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  • Wilks, D., 2006: Statistical Methods in the Atmospheric Sciences. 2nd ed. Academic Press, 630 pp.

  • View in gallery

    Sharpness, discrimination distance, RelSS, and ResSS over the (a) tropics (25°S–25°N) and (b) northern midlatitudes (30°–75°N) in the ENSEMBLES (dark) and the DEMETER (light) multimodels. The forecast events are surface air temperature falling below the lower (left bars) and above the upper (right bars) climatology terciles. Land and ocean grid points of forecast months 2–4 for all 4 start dates of the period 1980–2001 are considered. Asterisks indicate if the value is significantly enhanced compared to the other experiment (5% level; Monte Carlo method).

  • View in gallery

    (a),(b) Discrimination diagrams and (c),(d) reliability diagrams for the forecasts started in May. Each grid point of the forecast 2–4 seasonal mean surface air temperature anomalies over the tropics (25°S–25°N, 0°–360°) are used and ERA-40 data are taken as reference. (a),(c) The dichotomous event of temperature being below the lower tercile of the sample climatological distribution and (b),(d) the case of the temperature exceeding the upper tercile. The histograms in the reliability diagrams indicate the refinement distribution. In red is DEMETER and in blue ENSEMBLES. Discrimination distance, RelSS, and ResSS values are reported and an asterisk is placed to indicate if the value is significantly higher compared to the other experiment at the 5% level (Monte Carlo method).

  • View in gallery

    As in Fig. 2, but for August starting dates.

  • View in gallery

    Spatial distribution of the sharpness attribute of the probabilistic forecasts for above-normal surface air temperature conditions. (a),(b) ENSEMBLES. (c),(d) DEMETER. (e),(f) ENSEMBLES minus DEMETER difference in sharpness; shaded are the areas of increase (red) and decrease (blue) in ENSEMBLES that passed a significance test at the 10% level. (a),(c),(e) 1 May and (b),(d),(f) 1 Aug start date.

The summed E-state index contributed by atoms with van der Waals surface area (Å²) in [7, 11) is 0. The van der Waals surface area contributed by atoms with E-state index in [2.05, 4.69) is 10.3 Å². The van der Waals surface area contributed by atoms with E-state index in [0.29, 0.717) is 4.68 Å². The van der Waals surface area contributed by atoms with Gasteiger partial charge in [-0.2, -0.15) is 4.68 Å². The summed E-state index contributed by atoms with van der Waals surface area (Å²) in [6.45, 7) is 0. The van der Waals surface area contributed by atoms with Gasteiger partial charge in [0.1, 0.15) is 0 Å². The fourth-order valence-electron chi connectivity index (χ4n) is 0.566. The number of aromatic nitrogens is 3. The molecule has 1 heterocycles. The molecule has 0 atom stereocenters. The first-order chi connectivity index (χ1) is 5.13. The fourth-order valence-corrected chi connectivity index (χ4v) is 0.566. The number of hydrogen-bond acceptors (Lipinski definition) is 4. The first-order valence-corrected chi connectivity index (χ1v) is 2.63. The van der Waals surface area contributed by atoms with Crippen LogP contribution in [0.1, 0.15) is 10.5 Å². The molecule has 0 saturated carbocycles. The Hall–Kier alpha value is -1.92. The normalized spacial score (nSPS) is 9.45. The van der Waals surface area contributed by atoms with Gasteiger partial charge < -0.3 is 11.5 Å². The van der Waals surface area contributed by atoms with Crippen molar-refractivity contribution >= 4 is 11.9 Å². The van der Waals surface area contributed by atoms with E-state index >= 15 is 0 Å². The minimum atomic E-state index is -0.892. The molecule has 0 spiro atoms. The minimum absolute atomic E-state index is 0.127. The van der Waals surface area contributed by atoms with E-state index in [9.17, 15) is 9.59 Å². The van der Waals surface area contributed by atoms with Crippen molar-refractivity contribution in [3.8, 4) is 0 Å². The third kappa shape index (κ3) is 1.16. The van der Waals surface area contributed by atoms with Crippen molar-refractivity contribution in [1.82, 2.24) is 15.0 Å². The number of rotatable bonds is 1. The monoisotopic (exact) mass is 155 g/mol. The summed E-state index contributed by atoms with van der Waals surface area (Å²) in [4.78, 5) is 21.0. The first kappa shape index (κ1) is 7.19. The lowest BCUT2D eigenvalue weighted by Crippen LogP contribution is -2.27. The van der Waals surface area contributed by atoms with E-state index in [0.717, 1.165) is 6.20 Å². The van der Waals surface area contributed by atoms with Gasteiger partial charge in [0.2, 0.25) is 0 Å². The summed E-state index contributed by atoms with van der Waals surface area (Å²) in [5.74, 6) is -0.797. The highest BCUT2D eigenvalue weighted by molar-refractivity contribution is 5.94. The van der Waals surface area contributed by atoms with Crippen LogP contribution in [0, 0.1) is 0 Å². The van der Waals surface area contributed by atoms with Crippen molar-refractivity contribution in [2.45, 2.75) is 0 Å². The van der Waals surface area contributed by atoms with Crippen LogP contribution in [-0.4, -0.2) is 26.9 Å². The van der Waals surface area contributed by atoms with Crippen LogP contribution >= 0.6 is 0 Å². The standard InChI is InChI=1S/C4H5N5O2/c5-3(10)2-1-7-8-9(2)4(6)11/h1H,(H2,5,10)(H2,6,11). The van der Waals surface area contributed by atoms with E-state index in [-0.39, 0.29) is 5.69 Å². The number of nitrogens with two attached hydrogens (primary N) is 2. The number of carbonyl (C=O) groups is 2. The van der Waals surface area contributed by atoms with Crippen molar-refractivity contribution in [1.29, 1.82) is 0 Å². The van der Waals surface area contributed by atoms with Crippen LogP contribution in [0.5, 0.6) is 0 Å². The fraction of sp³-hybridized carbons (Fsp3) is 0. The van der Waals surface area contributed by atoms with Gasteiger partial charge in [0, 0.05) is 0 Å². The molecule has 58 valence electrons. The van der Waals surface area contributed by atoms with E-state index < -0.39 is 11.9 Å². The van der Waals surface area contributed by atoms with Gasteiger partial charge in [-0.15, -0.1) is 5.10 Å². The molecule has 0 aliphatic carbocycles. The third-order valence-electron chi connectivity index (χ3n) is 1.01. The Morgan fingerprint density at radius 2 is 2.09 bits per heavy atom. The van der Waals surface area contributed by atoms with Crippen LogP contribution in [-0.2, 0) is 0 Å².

• View in gallery

    As in Fig. 4, but for discrimination.

  • View in gallery

    As in Fig. 4, but for resolution.

  • View in gallery

    As in Fig. 4, but for reliability.

  • View in gallery

    Ensemble mean forecasts vs ERA-40 surface air temperature anomalies: point-by-point correlations of months 2–4 of the predictions. ENSEMBLES forecasts with starting dates (a) 1 May, (b) 1 Aug. (c),(d) As in (a),(b), but for DEMETER forecasts. (e),(f) ENSEMBLES minus DEMETER difference in correlations, respectively for May and August (contours interval of 0.2). Shaded are the areas of increase (red) and decrease (blue) in ENSEMBLES that passed a significance test at the 10% level.

  • View in gallery

    As in Fig. 2, but for the northern midlatitudes (30°–75°N, 0°–360°).

  • View in gallery

    As in Fig. 2, but for the northern midlatitudes (30°–75°N, 0°–360°) and August starting dates.

  • View in gallery

    As in Fig. 1, but for the average of the single-models performance.

  • View in gallery